After Microsoft's breakup reprieve last week, supporters of the software giant probably believed that the company had dodged a bullet. But at least four of the US states allied against Microsoft went public this weekend, assuring onlookers that the company will be appropriately punished for its actions. The attorneys general for New York, Connecticut, Iowa, and California assured the public that, although the US Department of Justice (DOJ) decided not to break up Microsoft, that decision doesn't mean that the company will only get a slap on the wrist. In some ways, the statements from these men did much to diffuse reports that Microsoft will be able to easily settle its antitrust case, a fairly obvious outcome after the DOJ admitted that it wouldn't seek a breakup.
"We look forward to continuing to work with the \[DOJ\] in the proceedings that are about to begin before the trial court, but will, if necessary to protect the public, press for remedies that go beyond those requested by the \[DOJ\]," said Eliot Spitzer, New York's attorney general, and Bill Lockyer, California's attorney general, in a joint statement issued late Friday. The states also announced that they will split with the DOJ and separately pursue Microsoft if the federal government agrees to remedies that don't go far enough to curb Microsoft's illegal activities. "Other steps can and should be considered," said Iowa's Tom Miller.
But the states also seem to be prodding the DOJ to accept only the strongest possible sanctions. Last week, when the DOJ announced that it wouldn't seek a breakup, the agency said that it would instead accept "an order that is modeled after the interim conduct-related provisions" that Judge Thomas Penfield Jackson handed down. The states say this action is not enough. "The interim conduct provisions are very much a starting point and not an end-all solution, at least for the states," Connecticut's Richard Blumenthal said this weekend.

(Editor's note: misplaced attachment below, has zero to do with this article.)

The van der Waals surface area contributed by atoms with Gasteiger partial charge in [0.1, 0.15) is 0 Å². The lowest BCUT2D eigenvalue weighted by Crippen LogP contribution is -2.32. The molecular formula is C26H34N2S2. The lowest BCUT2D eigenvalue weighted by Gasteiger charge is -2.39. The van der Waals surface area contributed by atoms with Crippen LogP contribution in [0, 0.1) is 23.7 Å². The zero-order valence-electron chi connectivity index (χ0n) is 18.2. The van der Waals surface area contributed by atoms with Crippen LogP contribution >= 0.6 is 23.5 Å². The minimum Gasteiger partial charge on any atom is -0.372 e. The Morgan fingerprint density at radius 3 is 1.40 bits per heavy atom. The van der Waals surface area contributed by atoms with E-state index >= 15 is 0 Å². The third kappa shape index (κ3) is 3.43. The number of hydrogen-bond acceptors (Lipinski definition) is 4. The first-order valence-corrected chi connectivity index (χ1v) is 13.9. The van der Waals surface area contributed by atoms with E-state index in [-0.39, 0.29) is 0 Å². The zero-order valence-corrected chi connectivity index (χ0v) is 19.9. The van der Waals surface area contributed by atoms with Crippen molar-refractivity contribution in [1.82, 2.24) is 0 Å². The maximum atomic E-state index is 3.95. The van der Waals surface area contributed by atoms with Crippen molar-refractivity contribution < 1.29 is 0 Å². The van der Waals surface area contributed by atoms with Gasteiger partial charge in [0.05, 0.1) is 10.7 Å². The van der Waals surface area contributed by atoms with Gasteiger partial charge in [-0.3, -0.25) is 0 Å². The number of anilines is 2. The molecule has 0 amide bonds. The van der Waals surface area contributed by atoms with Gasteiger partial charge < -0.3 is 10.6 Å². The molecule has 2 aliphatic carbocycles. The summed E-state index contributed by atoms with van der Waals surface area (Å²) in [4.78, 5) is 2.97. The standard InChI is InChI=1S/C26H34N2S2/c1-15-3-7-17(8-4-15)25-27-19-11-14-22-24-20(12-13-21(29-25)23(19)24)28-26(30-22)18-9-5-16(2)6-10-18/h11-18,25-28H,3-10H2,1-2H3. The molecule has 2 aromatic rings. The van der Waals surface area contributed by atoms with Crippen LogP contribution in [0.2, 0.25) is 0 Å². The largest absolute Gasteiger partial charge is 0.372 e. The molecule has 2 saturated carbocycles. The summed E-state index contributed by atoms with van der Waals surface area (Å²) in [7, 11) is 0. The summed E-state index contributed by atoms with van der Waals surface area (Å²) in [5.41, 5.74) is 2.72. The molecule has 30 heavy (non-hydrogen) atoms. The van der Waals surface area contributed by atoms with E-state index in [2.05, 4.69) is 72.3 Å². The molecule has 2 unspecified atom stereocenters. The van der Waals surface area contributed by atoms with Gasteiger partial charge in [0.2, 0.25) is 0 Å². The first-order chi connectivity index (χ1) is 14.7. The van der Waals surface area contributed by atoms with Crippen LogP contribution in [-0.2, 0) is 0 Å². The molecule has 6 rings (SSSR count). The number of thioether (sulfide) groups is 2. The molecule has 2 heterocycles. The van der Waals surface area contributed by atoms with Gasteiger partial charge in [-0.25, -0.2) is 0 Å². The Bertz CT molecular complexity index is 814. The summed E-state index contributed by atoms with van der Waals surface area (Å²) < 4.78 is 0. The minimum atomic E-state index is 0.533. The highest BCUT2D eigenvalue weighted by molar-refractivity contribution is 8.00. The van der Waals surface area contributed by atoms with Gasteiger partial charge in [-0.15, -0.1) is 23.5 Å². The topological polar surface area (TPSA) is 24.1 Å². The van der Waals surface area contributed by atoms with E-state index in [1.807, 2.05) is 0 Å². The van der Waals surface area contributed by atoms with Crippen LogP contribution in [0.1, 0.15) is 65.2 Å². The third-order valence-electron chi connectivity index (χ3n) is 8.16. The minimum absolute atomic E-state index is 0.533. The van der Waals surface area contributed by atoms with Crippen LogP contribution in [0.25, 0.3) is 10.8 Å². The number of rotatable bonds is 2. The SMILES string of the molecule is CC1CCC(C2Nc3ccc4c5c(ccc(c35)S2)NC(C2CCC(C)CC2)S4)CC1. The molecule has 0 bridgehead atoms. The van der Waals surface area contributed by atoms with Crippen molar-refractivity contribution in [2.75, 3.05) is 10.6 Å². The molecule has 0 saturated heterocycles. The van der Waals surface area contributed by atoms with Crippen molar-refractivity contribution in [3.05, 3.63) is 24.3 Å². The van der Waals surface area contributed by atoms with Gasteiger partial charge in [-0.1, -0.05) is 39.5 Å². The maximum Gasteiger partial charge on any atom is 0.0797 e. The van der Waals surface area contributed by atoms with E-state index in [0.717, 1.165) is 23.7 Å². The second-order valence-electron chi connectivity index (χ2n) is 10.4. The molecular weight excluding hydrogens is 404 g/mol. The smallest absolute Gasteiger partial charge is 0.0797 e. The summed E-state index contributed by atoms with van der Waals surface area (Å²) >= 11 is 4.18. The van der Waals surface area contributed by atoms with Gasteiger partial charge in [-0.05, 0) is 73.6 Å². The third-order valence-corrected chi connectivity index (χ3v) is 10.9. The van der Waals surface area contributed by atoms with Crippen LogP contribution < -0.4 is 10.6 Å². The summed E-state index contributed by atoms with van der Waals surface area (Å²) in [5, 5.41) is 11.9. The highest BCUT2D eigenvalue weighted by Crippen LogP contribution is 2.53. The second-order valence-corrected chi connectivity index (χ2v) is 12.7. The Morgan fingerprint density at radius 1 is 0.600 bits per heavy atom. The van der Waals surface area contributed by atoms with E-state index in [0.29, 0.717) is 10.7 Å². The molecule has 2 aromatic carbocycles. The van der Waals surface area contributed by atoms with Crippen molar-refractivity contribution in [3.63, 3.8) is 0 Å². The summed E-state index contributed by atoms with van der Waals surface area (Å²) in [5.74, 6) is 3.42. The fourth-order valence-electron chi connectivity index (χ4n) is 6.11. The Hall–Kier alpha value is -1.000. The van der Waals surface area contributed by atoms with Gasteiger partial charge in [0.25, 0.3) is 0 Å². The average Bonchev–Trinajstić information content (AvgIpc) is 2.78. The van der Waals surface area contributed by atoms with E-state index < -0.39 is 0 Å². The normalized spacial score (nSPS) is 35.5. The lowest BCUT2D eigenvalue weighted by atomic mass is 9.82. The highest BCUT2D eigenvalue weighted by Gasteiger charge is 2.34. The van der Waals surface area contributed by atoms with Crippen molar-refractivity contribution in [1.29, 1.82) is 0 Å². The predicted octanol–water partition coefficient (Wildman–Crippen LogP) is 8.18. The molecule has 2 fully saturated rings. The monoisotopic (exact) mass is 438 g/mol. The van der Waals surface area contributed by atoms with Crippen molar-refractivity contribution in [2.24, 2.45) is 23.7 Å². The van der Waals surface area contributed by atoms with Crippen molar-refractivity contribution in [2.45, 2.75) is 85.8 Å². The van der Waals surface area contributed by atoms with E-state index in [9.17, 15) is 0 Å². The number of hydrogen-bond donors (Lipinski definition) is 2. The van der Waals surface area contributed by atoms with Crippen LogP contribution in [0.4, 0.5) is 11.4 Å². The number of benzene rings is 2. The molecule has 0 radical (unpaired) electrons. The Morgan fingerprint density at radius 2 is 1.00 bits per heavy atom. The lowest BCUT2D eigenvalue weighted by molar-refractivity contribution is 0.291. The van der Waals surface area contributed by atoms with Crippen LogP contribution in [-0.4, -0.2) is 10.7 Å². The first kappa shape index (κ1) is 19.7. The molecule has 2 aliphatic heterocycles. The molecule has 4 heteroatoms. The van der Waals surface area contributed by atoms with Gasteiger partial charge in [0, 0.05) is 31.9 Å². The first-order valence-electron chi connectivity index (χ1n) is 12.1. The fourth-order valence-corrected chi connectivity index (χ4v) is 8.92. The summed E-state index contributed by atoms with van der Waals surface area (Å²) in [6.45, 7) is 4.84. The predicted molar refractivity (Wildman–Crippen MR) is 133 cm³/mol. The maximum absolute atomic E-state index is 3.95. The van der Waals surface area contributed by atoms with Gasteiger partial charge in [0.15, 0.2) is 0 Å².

The DOJ has also said that it won't prevent Microsoft from manufacturing or releasing Windows XP as planned, but the agency has reserved the right to apply any appropriate sanctions against the company to Windows XP at a later time. The states don't think this plan is enough and have said that Microsoft's latest OS will receive "close scrutiny" with regard to any upcoming court-ordered remedy.
"The states of New York and California will insist that Windows XP--Microsoft's latest version of its \[PC OS\], scheduled for marketplace release in the next few weeks--receives close scrutiny in arriving at a judicially ordered remedy," Spitzer and Lockyer said in their joint statement. "As the US Court of Appeals found, some of the ways that Microsoft unlawfully crushed competition from Netscape included bundling Microsoft's Internet browser to its Windows \[OS\] and pressuring industry computer makers into refraining from adding Netscape's browser to the computers that they sold. It is imperative that Microsoft not have another opportunity to use Windows XP to suppress competition in emerging Internet areas."
Microsoft's antitrust case will pick up again on Friday, when the company and the government are scheduled to submit a joint status report to Judge Colleen Kollar-Kotelly that will detail their requests for new evidence and hearings. The two sides are also expected to submit proposed trial schedules.